The Formative Years of the Modern Corporation: The Dutch East India Company VOC, 1602-1623
With their legal personhood, permanent capital with transferable shares, separation of ownership and management, and limited liability for both shareholders and managers, the Dutch East India Company (VOC) and subsequently the English East India Company (EIC) are generally considered a major institutional breakthrough. Our analysis of the business operations and notably the financial policy of the VOC during the company’s first two decades in existence shows that its corporate form owed less to foresight than to constant piecemeal engineering to remedy original design flaws brought to light by prolonged exposure to the strains of the Asian trade. Moreover, the crucial feature of limited liability for managers was not, as previously thought, part and parcel of that design, but emerged only after a long period of experimenting with various, sometimes very ingenious, solutions to the company’s financial bottlenecks.
|Date of creation:||Aug 2012|
|Contact details of provider:|| Postal: University of Utrecht, Drift 10, The Netherlands|
Web page: http://www.cgeh.nl
More information through EDIRC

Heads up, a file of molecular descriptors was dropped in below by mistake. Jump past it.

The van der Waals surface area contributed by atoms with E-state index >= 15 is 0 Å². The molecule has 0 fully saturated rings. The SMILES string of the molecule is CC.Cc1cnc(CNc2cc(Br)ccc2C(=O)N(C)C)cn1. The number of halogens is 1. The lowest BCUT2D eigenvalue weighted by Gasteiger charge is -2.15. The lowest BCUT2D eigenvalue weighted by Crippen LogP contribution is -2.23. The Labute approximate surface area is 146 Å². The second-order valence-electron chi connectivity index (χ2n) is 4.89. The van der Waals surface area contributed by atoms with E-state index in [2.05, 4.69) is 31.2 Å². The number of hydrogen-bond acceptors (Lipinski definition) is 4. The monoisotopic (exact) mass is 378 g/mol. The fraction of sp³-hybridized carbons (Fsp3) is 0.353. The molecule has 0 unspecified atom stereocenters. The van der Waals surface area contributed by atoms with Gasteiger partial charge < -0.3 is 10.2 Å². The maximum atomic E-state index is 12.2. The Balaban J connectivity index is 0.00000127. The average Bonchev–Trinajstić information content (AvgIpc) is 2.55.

Please report citation or reference errors to , or , if you are the registered author of the cited work, log in to your RePEc Author Service profile, click on "citations" and make appropriate adjustments.:
- S R H Jones & Simon P Ville, "undated". "Efficient Institutions or Rent Seeking Monopolists? The Rationale for Early Chartered Trading Companies," Working Papers ec7/95, Department of Economics, University of Lancaster.
- Andrei Shleifer & Robert W. Vishny, 1996.
"A Survey of Corporate Governance,"
NBER Working Papers
5554, National Bureau of Economic Research, Inc.
- Andrei Shleifer & Robert W. Vishny, 1995. "A Survey of Corporate Governance," Harvard Institute of Economic Research Working Papers 1741, Harvard - Institute of Economic Research.
- Ross Levine, 2004.
"Finance and Growth: Theory and Evidence,"
NBER Working Papers
10766, National Bureau of Economic Research, Inc.
- Timur Kuran, 2010. "The Scale of Entrepreneurship in Middle Eastern History: Inhibitive Roles of Islamic Institutions," Working Papers 10-14, Duke University, Department of Economics.
When requesting a correction, please mention this item's handle: RePEc:ucg:wpaper:0036. See general information about how to correct material in RePEc.
For technical questions regarding this item, or to correct its authors, title, abstract, bibliographic or download information, contact: (Sarah Carmichael)
If references are entirely missing, you can add them using this form.